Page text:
Palmer amaranth recommendations for 2014 growing season
Palmer amaranth is a weed species that must be thoughtfully and carefully managed. Simply attempting to control Palmer amaranth often leads to ineffective herbicide applications, substantial crop yield loss, and increased weed infestations, said a University of Illinois weed sciences researcher.
“If ignored or otherwise not effectively managed, Palmer amaranth can reduce corn and soybean yield to nearly zero,” said Aaron Hager. “The threat of Palmer amaranth during the 2014 growing season is very real across a large portion of Illinois.”
The U of I weed science program has developed recommendations for management of Palmer amaranth in agronomic crops. These recommendations were developed in accordance with the unique growth characteristics of this weed species. The goals of the recommendations are twofold: to reduce the potential for Palmer amaranth to negatively impact crop yield, and to reduce Palmer amaranth seed production, which ultimately augments the soil seed bank and perpetuates the species.
Three general principles of Palmer amaranth management include:
- Prevention is preferable to eradication. Prevention refers to utilizing tactics that prevent weed seed introduction and weed seed production. “Palmer amaranth is not native to Illinois so any population discovered in the state originated from seed that somehow was moved into the state,” Hager said. “The myriad of ways in which Palmer amaranth seeds can be transported, however, makes preventing seed introduction extremely challenging. Once Palmer amaranth populations become established, utilizing any and all tactics to prevent seed production becomes of paramount importance.”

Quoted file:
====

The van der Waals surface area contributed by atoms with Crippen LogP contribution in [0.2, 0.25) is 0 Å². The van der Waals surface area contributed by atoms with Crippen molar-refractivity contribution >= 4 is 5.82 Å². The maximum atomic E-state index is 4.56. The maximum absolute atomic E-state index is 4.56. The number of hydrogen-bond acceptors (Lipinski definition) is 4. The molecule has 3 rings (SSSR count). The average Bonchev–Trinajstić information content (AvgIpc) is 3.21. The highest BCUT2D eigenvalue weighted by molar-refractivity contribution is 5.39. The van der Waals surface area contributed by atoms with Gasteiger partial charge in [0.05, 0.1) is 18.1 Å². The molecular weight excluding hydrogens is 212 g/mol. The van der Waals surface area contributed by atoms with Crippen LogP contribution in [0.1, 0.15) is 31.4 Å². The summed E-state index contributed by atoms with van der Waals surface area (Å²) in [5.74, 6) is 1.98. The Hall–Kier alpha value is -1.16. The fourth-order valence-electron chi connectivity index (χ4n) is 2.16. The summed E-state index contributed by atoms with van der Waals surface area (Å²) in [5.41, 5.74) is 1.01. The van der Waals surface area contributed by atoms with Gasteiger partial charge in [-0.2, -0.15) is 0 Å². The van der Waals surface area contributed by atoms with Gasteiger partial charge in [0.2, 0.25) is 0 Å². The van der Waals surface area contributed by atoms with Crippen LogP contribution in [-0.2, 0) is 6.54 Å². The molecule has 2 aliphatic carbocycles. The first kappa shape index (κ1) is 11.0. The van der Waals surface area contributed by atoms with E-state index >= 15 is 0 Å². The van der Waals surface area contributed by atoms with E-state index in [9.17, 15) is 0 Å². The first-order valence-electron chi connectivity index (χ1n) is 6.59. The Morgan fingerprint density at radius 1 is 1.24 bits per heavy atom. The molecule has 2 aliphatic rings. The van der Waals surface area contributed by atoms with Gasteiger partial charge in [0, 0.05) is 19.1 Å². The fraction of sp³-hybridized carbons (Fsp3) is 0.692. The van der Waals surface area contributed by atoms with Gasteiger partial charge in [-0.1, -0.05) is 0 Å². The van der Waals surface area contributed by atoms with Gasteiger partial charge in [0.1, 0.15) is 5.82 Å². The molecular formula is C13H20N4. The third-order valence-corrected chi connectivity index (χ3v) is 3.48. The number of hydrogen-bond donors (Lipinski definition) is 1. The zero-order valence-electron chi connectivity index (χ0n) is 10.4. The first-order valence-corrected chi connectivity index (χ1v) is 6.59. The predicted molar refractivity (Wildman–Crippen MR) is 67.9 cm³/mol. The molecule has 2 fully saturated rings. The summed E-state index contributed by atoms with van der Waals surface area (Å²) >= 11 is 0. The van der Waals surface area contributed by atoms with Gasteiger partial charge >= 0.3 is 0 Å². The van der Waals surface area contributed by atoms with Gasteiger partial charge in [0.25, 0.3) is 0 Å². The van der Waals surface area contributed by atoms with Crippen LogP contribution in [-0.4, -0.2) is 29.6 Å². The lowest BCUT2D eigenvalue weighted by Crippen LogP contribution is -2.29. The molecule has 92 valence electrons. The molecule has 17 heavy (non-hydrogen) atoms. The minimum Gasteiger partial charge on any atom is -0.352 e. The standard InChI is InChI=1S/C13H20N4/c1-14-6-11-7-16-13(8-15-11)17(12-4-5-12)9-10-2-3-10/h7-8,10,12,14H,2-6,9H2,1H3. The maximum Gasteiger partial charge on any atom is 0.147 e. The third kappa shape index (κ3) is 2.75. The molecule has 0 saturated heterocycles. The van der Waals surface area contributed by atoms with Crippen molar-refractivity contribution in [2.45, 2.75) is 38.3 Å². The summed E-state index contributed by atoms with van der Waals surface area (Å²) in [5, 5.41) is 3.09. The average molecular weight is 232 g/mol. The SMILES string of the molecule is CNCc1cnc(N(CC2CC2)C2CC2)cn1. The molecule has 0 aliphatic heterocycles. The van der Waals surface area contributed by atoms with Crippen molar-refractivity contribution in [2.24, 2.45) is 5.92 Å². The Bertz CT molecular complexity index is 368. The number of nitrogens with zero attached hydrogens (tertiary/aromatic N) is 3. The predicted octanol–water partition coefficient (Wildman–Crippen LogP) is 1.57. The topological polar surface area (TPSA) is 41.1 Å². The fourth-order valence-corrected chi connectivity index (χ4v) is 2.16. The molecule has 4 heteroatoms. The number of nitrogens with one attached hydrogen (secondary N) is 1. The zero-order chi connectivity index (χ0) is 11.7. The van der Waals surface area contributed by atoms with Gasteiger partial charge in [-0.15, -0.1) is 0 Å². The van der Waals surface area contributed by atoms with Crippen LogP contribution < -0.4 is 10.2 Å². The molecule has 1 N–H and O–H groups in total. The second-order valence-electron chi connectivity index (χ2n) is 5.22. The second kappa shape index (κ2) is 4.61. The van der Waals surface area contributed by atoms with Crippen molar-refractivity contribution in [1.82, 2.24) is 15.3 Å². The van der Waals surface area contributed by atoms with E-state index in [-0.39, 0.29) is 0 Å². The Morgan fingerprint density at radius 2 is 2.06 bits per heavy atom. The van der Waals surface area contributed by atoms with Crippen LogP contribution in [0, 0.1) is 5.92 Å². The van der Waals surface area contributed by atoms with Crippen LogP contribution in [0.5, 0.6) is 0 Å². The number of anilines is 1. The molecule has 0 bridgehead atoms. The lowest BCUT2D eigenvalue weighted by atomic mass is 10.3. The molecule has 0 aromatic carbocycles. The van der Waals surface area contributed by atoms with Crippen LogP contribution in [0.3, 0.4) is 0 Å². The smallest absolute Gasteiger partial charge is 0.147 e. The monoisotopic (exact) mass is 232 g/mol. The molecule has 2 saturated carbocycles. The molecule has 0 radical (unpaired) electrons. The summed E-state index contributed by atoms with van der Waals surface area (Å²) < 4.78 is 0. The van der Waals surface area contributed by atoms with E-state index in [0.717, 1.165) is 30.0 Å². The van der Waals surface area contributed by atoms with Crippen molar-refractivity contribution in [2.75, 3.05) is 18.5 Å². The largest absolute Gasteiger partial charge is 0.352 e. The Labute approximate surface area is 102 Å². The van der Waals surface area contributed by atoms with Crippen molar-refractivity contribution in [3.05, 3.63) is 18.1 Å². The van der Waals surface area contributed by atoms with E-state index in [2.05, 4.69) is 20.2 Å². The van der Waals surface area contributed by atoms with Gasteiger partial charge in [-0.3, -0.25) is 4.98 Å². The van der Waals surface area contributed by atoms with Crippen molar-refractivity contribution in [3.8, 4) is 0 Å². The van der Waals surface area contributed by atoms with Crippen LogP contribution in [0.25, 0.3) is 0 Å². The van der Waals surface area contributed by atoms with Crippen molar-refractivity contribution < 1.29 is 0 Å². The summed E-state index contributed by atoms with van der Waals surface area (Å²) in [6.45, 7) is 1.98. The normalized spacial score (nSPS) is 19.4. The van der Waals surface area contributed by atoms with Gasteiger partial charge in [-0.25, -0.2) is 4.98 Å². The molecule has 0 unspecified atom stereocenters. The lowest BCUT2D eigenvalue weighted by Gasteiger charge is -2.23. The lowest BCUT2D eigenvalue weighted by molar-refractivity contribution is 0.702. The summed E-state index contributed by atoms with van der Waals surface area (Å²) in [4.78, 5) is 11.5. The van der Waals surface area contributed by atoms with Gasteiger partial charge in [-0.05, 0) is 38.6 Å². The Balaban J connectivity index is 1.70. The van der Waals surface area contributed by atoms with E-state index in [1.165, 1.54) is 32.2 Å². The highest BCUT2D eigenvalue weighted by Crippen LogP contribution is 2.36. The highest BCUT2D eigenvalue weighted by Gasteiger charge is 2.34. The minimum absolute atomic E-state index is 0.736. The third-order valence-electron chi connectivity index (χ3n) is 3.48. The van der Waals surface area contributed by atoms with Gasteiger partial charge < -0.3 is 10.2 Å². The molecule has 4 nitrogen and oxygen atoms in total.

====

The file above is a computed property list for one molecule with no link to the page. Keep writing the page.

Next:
- It is not uncommon for annual herbicide costs to at least double once Palmer amaranth becomes established. There are simply no soil- or foliar-applied herbicides that will provide sufficient control of Palmer amaranth throughout the entire growing season.
- Control of Palmer amaranth should not be less than 100 percent. “In other words, the threshold for this invasive and extremely competitive species is zero,” the researcher said. “Female Palmer amaranth plants produce tremendous amounts of seed, and in less than five years a few surviving plants can produce enough seed to completely shift the weed spectrum in any particular field.”
Recommendations based on Palmer amaranth germination and emergence characteristics include:
- Be certain to control all emerged Palmer amaranth plants before planting corn or soybean. Burn-down herbicides or thorough tillage are effective tactics to control emerged Palmer amaranth plants before planting. Keep in mind, however, that glyphosate will not control glyphosate-resistant Palmer amaranth and that growth regulator herbicides (such as 2,4-D or dicamba) are most effective on Palmer amaranth plants less than 4 inches tall. If pre-plant scouting (which is especially important prior to planting soybean) reveals Palmer amaranth plants taller than 4 inches, consider using tillage instead of herbicides to control the plants.
- Apply a full rate (based on label recommendations for soil texture and organic matter content) of an effective soil residual herbicide no sooner than seven days prior to planting and no more than three days after planting. Many soil residual herbicides that are effective for controlling waterhemp are also effective for controlling Palmer amaranth. In soybeans, products containing sulfentrazone (Authority) or flumioxazin (Valor) have provided effective control of Palmer amaranth. Application rates of products containing these active ingredients should provide a minimum of 0.25 lb ai/acre sulfentrazone or 0.063–0.095 lb ai/acre flumioxazin.
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